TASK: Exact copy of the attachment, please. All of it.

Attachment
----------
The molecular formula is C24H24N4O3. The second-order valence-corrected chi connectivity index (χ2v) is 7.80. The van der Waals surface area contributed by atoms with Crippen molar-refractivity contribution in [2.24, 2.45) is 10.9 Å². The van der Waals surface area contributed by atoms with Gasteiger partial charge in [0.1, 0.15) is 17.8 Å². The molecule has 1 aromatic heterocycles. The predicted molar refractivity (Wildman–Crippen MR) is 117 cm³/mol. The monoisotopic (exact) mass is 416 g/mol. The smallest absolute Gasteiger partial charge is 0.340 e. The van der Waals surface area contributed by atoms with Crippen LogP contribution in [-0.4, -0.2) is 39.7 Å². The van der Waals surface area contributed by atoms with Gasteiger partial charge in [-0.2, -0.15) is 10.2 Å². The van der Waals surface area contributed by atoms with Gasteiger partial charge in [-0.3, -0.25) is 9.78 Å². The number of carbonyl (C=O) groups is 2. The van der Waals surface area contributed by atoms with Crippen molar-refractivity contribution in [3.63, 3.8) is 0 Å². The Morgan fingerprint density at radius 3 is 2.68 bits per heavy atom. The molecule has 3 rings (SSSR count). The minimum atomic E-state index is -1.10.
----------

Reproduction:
The molecular formula is C24H24N4O3. The second-order valence-corrected chi connectivity index (χ2v) is 7.80. The van der Waals surface area contributed by atoms with Crippen molar-refractivity contribution in [2.24, 2.45) is 10.9 Å². The van der Waals surface area contributed by atoms with Gasteiger partial charge in [0.1, 0.15) is 17.8 Å². The molecule has 1 aromatic heterocycles. The predicted molar refractivity (Wildman–Crippen MR) is 117 cm³/mol. The monoisotopic (exact) mass is 416 g/mol. The smallest absolute Gasteiger partial charge is 0.340 e. The van der Waals surface area contributed by atoms with Crippen LogP contribution in [-0.4, -0.2) is 39.7 Å². The van der Waals surface area contributed by atoms with Gasteiger partial charge in [-0.2, -0.15) is 10.2 Å². The van der Waals surface area contributed by atoms with Gasteiger partial charge in [-0.3, -0.25) is 9.78 Å². The number of carbonyl (C=O) groups is 2. The van der Waals surface area contributed by atoms with Crippen molar-refractivity contribution in [3.63, 3.8) is 0 Å². The Morgan fingerprint density at radius 3 is 2.68 bits per heavy atom. The molecule has 3 rings (SSSR count). The minimum atomic E-state index is -1.10.